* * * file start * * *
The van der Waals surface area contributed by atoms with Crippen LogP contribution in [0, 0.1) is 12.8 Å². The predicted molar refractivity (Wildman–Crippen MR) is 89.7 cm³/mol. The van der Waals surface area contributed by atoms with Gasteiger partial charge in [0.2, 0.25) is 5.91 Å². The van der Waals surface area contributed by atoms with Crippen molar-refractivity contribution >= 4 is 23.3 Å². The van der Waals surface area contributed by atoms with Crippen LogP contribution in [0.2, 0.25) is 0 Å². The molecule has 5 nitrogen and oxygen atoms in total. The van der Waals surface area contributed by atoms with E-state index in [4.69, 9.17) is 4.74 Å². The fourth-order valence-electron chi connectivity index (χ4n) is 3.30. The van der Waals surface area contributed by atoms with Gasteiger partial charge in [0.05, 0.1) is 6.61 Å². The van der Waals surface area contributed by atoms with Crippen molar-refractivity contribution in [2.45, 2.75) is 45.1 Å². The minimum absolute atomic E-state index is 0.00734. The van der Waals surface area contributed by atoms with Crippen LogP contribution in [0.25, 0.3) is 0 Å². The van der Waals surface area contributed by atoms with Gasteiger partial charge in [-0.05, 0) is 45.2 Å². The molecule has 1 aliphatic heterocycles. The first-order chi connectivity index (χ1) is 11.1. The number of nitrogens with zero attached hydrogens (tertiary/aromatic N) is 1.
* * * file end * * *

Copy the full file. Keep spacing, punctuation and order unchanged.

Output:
The van der Waals surface area contributed by atoms with Crippen LogP contribution in [0, 0.1) is 12.8 Å². The predicted molar refractivity (Wildman–Crippen MR) is 89.7 cm³/mol. The van der Waals surface area contributed by atoms with Gasteiger partial charge in [0.2, 0.25) is 5.91 Å². The van der Waals surface area contributed by atoms with Crippen molar-refractivity contribution >= 4 is 23.3 Å². The van der Waals surface area contributed by atoms with Crippen LogP contribution in [0.2, 0.25) is 0 Å². The molecule has 5 nitrogen and oxygen atoms in total. The van der Waals surface area contributed by atoms with E-state index in [4.69, 9.17) is 4.74 Å². The fourth-order valence-electron chi connectivity index (χ4n) is 3.30. The van der Waals surface area contributed by atoms with Gasteiger partial charge in [0.05, 0.1) is 6.61 Å². The van der Waals surface area contributed by atoms with Crippen molar-refractivity contribution in [2.45, 2.75) is 45.1 Å². The minimum absolute atomic E-state index is 0.00734. The van der Waals surface area contributed by atoms with Crippen LogP contribution in [0.25, 0.3) is 0 Å². The van der Waals surface area contributed by atoms with Gasteiger partial charge in [-0.05, 0) is 45.2 Å². The molecule has 1 aliphatic heterocycles. The first-order chi connectivity index (χ1) is 11.1. The number of nitrogens with zero attached hydrogens (tertiary/aromatic N) is 1.